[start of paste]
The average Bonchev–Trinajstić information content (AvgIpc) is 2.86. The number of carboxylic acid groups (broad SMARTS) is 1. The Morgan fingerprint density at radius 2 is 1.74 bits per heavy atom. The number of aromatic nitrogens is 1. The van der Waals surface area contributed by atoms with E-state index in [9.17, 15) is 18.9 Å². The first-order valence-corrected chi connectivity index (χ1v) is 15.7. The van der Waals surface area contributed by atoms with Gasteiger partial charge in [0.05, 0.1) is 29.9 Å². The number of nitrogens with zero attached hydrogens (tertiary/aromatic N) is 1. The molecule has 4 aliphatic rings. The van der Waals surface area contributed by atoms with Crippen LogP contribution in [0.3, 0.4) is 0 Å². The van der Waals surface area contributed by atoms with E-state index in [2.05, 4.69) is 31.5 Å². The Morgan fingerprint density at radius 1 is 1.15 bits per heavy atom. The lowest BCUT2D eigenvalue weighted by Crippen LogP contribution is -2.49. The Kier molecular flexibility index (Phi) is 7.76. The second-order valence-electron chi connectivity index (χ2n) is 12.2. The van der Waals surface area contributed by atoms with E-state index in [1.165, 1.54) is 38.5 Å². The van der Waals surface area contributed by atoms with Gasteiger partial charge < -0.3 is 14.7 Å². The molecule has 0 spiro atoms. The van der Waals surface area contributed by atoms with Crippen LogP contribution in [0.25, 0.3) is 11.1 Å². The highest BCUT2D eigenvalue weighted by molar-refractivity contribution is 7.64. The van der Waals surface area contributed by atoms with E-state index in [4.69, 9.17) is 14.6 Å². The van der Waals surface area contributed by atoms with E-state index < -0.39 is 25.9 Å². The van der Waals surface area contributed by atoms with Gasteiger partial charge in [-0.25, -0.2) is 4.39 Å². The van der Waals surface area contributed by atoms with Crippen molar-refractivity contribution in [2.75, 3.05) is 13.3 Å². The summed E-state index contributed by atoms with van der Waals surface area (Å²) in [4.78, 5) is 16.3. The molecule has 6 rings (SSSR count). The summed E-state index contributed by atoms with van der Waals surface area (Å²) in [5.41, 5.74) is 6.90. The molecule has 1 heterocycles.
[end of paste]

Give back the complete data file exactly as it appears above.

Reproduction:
The average Bonchev–Trinajstić information content (AvgIpc) is 2.86. The number of carboxylic acid groups (broad SMARTS) is 1. The Morgan fingerprint density at radius 2 is 1.74 bits per heavy atom. The number of aromatic nitrogens is 1. The van der Waals surface area contributed by atoms with E-state index in [9.17, 15) is 18.9 Å². The first-order valence-corrected chi connectivity index (χ1v) is 15.7. The van der Waals surface area contributed by atoms with Gasteiger partial charge in [0.05, 0.1) is 29.9 Å². The number of nitrogens with zero attached hydrogens (tertiary/aromatic N) is 1. The molecule has 4 aliphatic rings. The van der Waals surface area contributed by atoms with Crippen LogP contribution in [0.3, 0.4) is 0 Å². The van der Waals surface area contributed by atoms with E-state index in [2.05, 4.69) is 31.5 Å². The Morgan fingerprint density at radius 1 is 1.15 bits per heavy atom. The lowest BCUT2D eigenvalue weighted by Crippen LogP contribution is -2.49. The Kier molecular flexibility index (Phi) is 7.76. The second-order valence-electron chi connectivity index (χ2n) is 12.2. The van der Waals surface area contributed by atoms with E-state index in [1.165, 1.54) is 38.5 Å². The van der Waals surface area contributed by atoms with Gasteiger partial charge < -0.3 is 14.7 Å². The molecule has 0 spiro atoms. The van der Waals surface area contributed by atoms with Crippen LogP contribution in [0.25, 0.3) is 11.1 Å². The highest BCUT2D eigenvalue weighted by molar-refractivity contribution is 7.64. The van der Waals surface area contributed by atoms with E-state index in [4.69, 9.17) is 14.6 Å². The van der Waals surface area contributed by atoms with E-state index < -0.39 is 25.9 Å². The van der Waals surface area contributed by atoms with Gasteiger partial charge in [-0.25, -0.2) is 4.39 Å². The van der Waals surface area contributed by atoms with Crippen molar-refractivity contribution in [2.75, 3.05) is 13.3 Å². The summed E-state index contributed by atoms with van der Waals surface area (Å²) in [4.78, 5) is 16.3. The molecule has 6 rings (SSSR count). The summed E-state index contributed by atoms with van der Waals surface area (Å²) in [5.41, 5.74) is 6.90. The molecule has 1 heterocycles.